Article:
This is Wayback Wednesday, your midweek blast from the past! In this feature, we dig into the archives, look back at the history of basketball gaming, and indulge in some nostalgia. Check in every Wednesday for retrospectives and other features on older versions of NBA Live, NBA 2K, and old school basketball video games in general. You’ll also find old NLSC editorials re-published with added commentary, and other flashback content. This week, I’m taking a look back at EA Sports World.
I’ve taken a look back at some very old basketball video games in my Wayback Wednesday features, and it’s impossible not to marvel at how far the genre has come. Of course, even in the last ten years or so, we’ve seen some big leaps and changes. The improvements in graphics and the depth of modes are obvious talking points, but the concepts that became outdated and left behind are also quite interesting. I suppose it can be said of technology in general, but it’s funny to look back at ideas that once seemed revolutionary and the way of the future, but instead quickly became obsolete.
A prime example of that is the subject of this week’s Wayback Wednesday: EA Sports World. Supporting EA Sports’ lineup of titles including NBA Live 09 and NBA Live 10, it was designed as a hub for sharing content and utilising various online features. Today however, it’s long defunct. So, what was EA Sports World, and what happened to it? Let’s take a look back…way back…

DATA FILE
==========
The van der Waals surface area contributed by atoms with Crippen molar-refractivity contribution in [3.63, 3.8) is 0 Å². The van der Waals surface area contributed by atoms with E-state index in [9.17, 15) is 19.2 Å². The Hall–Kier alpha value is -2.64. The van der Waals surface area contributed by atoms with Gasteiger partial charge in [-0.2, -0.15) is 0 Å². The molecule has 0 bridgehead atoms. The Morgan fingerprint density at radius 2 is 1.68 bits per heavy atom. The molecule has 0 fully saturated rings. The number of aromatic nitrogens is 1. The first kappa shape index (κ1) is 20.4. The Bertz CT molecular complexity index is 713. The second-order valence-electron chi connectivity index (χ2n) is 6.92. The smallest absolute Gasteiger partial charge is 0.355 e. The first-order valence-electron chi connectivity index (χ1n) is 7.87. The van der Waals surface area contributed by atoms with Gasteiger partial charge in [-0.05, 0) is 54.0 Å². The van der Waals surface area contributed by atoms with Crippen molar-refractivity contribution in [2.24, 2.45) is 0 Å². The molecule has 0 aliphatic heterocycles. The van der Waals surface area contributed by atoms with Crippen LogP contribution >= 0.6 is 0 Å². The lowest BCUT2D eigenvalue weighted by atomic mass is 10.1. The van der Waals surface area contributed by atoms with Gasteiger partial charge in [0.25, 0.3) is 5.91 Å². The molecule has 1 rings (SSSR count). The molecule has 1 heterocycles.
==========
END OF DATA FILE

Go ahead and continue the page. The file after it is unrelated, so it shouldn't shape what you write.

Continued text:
In 2019, downloading new content within a game, uploading content to use in a game, and sharing media of a game is routine. Circa 2007, it was a far more novel concept. YouTube was still in its relative infancy, and the average gamer didn’t have the means to properly capture high quality screenshots and footage; especially on consoles. The idea of adding new content to a game was mostly restricted to modding on PC, with the console versions being limited to in-game tools. The idea of putting your own face on a player had been explored on PC, but seemed impossible on consoles given the lack of accessibility and adequate peripherals. The online scene was still primitive.
Enter EA Sports World, EA’s online hub for its sports lineup. The Tiger Woods PGA Tour, Madden, NCAA Football, and NHL series were the first to feature EA Sports World integration, with the NBA Live series first adopting it in NBA Live 09. Some of the features of EA Sports World included leaderboards and tournaments, the ability to use a photo to put your face in various games using GameFace, and upload videos and screenshots that you’d previously saved, or from your current session. There was also a social aspect to it. In some ways it was a forerunner to Origin, albeit without a storefront or playable games library, as well as today’s mobile companion apps.
To that end, it was a good idea at the time. The ability to put your own face in a game was innovative, particularly on consoles where it hadn’t been possible before. The leaderboards, tournaments, and social aspects of EA Sports World are reminiscent of the online features that have become standard this generation. As I noted, it wasn’t as easy to capture footage and screenshots on consoles some ten to fifteen years ago, so the ability to save media and then share it was perhaps the most exciting and useful innovation of all. Screenshots and videos could also be downloaded from EA Sports World to your PC and then uploaded elsewhere – such as YouTube – if desired.